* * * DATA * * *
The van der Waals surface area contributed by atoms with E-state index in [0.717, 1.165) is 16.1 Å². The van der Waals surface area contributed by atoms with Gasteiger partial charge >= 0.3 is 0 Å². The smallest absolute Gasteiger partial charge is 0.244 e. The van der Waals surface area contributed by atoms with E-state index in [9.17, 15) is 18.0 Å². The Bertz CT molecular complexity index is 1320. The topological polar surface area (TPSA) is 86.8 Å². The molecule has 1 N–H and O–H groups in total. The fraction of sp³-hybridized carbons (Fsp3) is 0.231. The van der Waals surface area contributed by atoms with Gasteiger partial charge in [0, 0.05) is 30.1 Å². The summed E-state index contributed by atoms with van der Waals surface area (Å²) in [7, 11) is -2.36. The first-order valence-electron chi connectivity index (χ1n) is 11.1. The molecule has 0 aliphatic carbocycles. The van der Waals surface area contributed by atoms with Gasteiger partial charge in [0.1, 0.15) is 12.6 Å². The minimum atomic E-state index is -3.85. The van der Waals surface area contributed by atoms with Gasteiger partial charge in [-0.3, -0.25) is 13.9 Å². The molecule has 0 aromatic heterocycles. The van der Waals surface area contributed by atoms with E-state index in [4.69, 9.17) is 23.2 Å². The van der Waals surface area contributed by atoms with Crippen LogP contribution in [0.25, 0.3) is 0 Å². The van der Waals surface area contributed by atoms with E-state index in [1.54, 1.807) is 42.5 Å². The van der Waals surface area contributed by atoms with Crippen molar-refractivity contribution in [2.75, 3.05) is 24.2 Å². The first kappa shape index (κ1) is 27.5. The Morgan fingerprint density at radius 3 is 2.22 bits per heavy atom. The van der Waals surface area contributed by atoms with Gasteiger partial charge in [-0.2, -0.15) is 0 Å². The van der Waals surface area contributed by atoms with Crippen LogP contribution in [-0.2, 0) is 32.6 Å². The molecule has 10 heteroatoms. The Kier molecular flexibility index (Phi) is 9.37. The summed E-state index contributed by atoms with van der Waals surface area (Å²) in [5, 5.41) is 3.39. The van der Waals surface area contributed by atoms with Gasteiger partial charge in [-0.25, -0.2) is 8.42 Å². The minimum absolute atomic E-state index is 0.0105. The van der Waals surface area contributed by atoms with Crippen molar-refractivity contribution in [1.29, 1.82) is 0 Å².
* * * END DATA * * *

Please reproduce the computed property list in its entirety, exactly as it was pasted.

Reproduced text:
The van der Waals surface area contributed by atoms with E-state index in [0.717, 1.165) is 16.1 Å². The van der Waals surface area contributed by atoms with Gasteiger partial charge >= 0.3 is 0 Å². The smallest absolute Gasteiger partial charge is 0.244 e. The van der Waals surface area contributed by atoms with E-state index in [9.17, 15) is 18.0 Å². The Bertz CT molecular complexity index is 1320. The topological polar surface area (TPSA) is 86.8 Å². The molecule has 1 N–H and O–H groups in total. The fraction of sp³-hybridized carbons (Fsp3) is 0.231. The van der Waals surface area contributed by atoms with Gasteiger partial charge in [0, 0.05) is 30.1 Å². The summed E-state index contributed by atoms with van der Waals surface area (Å²) in [7, 11) is -2.36. The first-order valence-electron chi connectivity index (χ1n) is 11.1. The molecule has 0 aliphatic carbocycles. The van der Waals surface area contributed by atoms with Gasteiger partial charge in [0.1, 0.15) is 12.6 Å². The minimum atomic E-state index is -3.85. The van der Waals surface area contributed by atoms with Gasteiger partial charge in [-0.3, -0.25) is 13.9 Å². The molecule has 0 aromatic heterocycles. The van der Waals surface area contributed by atoms with E-state index in [4.69, 9.17) is 23.2 Å². The van der Waals surface area contributed by atoms with Crippen LogP contribution in [0.25, 0.3) is 0 Å². The van der Waals surface area contributed by atoms with E-state index in [1.54, 1.807) is 42.5 Å². The van der Waals surface area contributed by atoms with Crippen molar-refractivity contribution in [2.75, 3.05) is 24.2 Å². The first kappa shape index (κ1) is 27.5. The Morgan fingerprint density at radius 3 is 2.22 bits per heavy atom. The van der Waals surface area contributed by atoms with Gasteiger partial charge in [-0.2, -0.15) is 0 Å². The van der Waals surface area contributed by atoms with Crippen LogP contribution in [-0.2, 0) is 32.6 Å². The molecule has 10 heteroatoms. The Kier molecular flexibility index (Phi) is 9.37. The summed E-state index contributed by atoms with van der Waals surface area (Å²) in [5, 5.41) is 3.39. The van der Waals surface area contributed by atoms with Gasteiger partial charge in [-0.25, -0.2) is 8.42 Å². The minimum absolute atomic E-state index is 0.0105. The van der Waals surface area contributed by atoms with Crippen molar-refractivity contribution in [1.29, 1.82) is 0 Å².